Access unlimited streaming of movies and TV shows with Amazon Prime Video Sign up now for a 30-day free trialSign up
Despite directing perhaps the most original horror of the year, Krasinski didn't like the genre growing up. In fact, it wasn’t until he studied theatre arts at Brown University that he became a proper cinephile, every Sunday watching a film recommended to him by his peers. “I actually named my production company Sunday Night because the one thing you don’t get to do when you’re trying to be an actor is act – you’re waiting tables and trying to do all these other things – so that’s when we’d meet. It was the only time of the week we could talk about books and movies.”
Krasinski later enrolled at the Connecticut-based National Theatre School where he briefly studied with the Royal Shakespeare Company in Stratford-Upon-Avon, during which the self-confessed Anglophile (“marrying a Brit seems obvious, huh?”) momentarily plotted a move to the UK.
“I guess I am technically trained by them, but would I be a good Shakespearean actor? Probably not.”
Years later, he won a part in The Office. While playing Jack Ryan might suggest Krasinski is moving away from his comic roots, he doesn't see it that way. He’s even up for reprising the role should a revival happen.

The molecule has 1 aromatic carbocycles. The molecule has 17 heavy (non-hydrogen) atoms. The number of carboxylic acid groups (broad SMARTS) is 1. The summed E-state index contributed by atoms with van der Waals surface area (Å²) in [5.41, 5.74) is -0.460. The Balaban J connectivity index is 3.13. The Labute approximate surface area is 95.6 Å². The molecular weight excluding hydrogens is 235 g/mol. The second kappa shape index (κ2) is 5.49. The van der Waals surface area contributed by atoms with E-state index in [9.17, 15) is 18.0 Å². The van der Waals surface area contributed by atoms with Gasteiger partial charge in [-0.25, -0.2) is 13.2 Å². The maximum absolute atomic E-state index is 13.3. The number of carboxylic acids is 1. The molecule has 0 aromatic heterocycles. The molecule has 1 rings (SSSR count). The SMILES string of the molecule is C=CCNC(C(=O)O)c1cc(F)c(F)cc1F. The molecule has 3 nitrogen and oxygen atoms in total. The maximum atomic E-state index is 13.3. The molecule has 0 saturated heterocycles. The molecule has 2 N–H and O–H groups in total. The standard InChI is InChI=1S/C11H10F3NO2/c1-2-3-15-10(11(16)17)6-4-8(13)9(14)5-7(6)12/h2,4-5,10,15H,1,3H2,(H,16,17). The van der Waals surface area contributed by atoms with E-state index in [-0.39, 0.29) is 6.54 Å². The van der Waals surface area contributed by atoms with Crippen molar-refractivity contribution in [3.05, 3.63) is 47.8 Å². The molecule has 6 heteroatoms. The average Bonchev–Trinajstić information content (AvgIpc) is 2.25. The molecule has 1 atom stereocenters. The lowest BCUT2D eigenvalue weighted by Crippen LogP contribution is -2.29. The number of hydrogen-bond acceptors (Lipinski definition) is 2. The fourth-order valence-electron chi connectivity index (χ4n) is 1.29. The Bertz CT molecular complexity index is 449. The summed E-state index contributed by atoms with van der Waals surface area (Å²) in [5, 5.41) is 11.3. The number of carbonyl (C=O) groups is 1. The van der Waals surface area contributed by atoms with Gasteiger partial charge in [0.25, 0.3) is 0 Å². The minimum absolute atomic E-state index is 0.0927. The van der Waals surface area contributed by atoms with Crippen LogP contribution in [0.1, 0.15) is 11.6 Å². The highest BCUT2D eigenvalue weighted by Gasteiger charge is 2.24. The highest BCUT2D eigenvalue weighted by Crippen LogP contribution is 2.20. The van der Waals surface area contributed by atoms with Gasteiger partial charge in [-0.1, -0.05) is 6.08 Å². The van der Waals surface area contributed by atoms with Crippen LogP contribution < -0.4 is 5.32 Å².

“I would totally do it,” he says. “I can genuinely say I’ve never been in anything like it. I remember bumping into people who’d been on other television shows and were like, ‘So which year did you get sick of each other?’ We never did. It kind of felt like we were in a repertory theatre together. We all look forward to the day we can do it again. Hopefully we can find a way.”
Before then, he’ll be called back to duty as Jack Ryan – season two was confirmed months before the first had even begun. He believes its return is justified.
“The books have literally thousands of rich, dense pages with specifics about the character and the world around him,” he says. “We get to play with how he feels about all this stuff, whereas in the movies, he gets a call and then he’s suddenly on a plane or a submarine.”
By 2020, Krasinski will have played Ryan across 20 episodes of television. Not that he thinks he’s in danger of being typecast as an action hero anytime soon.
“I’m pretty sure, at the end of my career, I’ll be most known for Jim," he says. "And that would be an honour for me.”
'Tom Clancy’s Jack Ryan' will be available on Prime Video from 31 August
Register for free to continue reading
Registration is a free and easy way to support our truly independent journalism
By registering, you will also enjoy limited access to Premium articles, exclusive newsletters, commenting, and virtual events with our leading journalists
Already have an account? sign in
Join our new commenting forum
Join thought-provoking conversations, follow other Independent readers and see their replies